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Peeeuuuw! What is that smell? Managing your RV Holding Tanks


As sure as death and taxes, when the weather heats up the recreational vehicle forums are filled with posts about the awful smell emanating from the RV holding tanks.

I am just starting my 4th year of full time living in my National Dolphin 32D. The last 2 years have been on mostly remote job sites all over Texas – you can read plenty about that in previous blog posts. I can tell you most definitely that I do not care for the smell of raw sewage inside the Old Girl. So what do I do about that smell when the outside temps are 100+ for days on end?

Lets’ dispel some myths, misinformation and wive’s tales about the black and gray tanks to start with.

A healthy septic system uses bacteria to digest the solids and then the ‘clear’ water is dispersed via field line or sprinklers to be absorbed by the soil. Your RV holding tanks are not a septic system. They are holding tanks — just like a chamber pot. There is no need to add any products that promote bacteria growth like Rid X.  The one exception is when I am dumping into a newly installed septic system, I will inoculate it with Rid X to jump start the bacteria.

Every holding tank deodorant/sanitizer I have ever seen does more harm than good. Many contain formaldehyde which will kill a septic system dead. Have you ever been in a Porta John during the heat of a summer? That smell of raw sewage and heavy chemicals just nauseates me. If you want that identical blue water type smell, add some of those RV holding tank chemicals.

Management of your RV holding tanks starts with the manner in which you dump and clean them. The black water tank needs to be dumped only when full. It will actually stay cleaner that way because no dried crud is allowed to form on the walls. You should also use a tank washer each time you dump the black tank to clean the walls of anything clinging to them.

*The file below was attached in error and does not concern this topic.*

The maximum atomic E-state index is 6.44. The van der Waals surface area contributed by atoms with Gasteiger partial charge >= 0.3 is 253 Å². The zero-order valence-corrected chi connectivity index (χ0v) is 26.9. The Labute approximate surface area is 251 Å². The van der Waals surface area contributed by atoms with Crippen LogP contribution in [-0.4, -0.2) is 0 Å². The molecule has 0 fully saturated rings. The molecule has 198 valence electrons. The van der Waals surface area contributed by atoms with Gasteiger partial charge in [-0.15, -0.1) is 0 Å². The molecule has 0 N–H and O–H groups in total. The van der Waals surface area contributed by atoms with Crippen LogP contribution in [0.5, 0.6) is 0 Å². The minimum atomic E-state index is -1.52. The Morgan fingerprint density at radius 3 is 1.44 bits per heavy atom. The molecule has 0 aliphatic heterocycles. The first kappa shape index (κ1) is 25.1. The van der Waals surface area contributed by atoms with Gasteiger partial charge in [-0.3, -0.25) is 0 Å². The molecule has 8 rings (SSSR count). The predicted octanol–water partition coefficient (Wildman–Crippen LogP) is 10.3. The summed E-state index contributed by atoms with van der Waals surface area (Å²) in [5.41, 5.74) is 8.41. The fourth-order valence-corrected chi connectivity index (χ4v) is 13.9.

Ok, so you say you do that and your tanks still smell to high heaven?   Do what I have been doing for years and use the safe GEO method introduced by Charles Bruni.  It uses water softener, detergent and bleach.  Each and every one of these safe household chemicals will not harm your septic tank and will eliminate the odors and keep your tank clean.  The GEO method is simply this:

This stuff is amazing and it works. Buy a couple of boxes of powdered water softener at the grocery store. You’ll find it located with or near the laundry detergent products. I prefer Calgon Water Softener because it dissolves quickly in water. Cheaper water softeners work just as well but dissolve more slowly. Dissolve two (2) cups of the water softener in a gallon of hot water. Then, pour the solution down the drain into the empty tank. Use two cups of softener for each wastewater tank in your RV. The tank’s drain valve should be closed otherwise the softened water will just drain out. Then use the tank(s) normally until it is full and drain it normally. Add a cup of laundry detergent to the black (commode) water tank at the same time you add water softener. This will help clean the tank. The gray water tanks should already contain soap through normal use.   Water softener makes the solid waste let go from the sides of the tanks. If you’ve ever taken a shower in softened water you know that after rinsing the soap from your body your skin will feel slick. That’s because all the soap rinses away with soft water. Softened water also prevents soap scum from sticking in the tub. Get the connection? With softened water gunk washes away instead of sticking. The same thing applies to your RV’s wastewater tanks.

I use a clear plastic elbow connector to attach my sewer drain line to the wastewater outlet on my RV. It allows me to see how well things are progressing during a wastewater dump. Before I began using water softener regularly the black water tank’s water was brown, the galley tank’s water was brownish, and the bathroom tank’s water was white. The first time I added water softener to the tanks the water coming from the black water tank was actually black (not brown) and the kitchen tank’s water was also black (not brownish). The bathroom tank’s water remained white. That told me that the water softener had actually done what I had intended for it to do and made solid waste, which had been stuck to the interior of the tanks, let go and drain away. I added water softener (and laundry detergent to the black tank) to all the wastewater tanks for the next few dumps to be certain all the solid waste possible had been cleaned away. The wastewater only appeared black on the initial treatment. I now add water softener and detergent to each tank once after every few dumps to maintain the system.

Too little water softener may not be of sufficient concentration to work effectively. Too much water softener will NOT hurt the tanks. So, if the amount you used didn’t quite do the job, then use more the next time. Don’t forget the laundry detergent.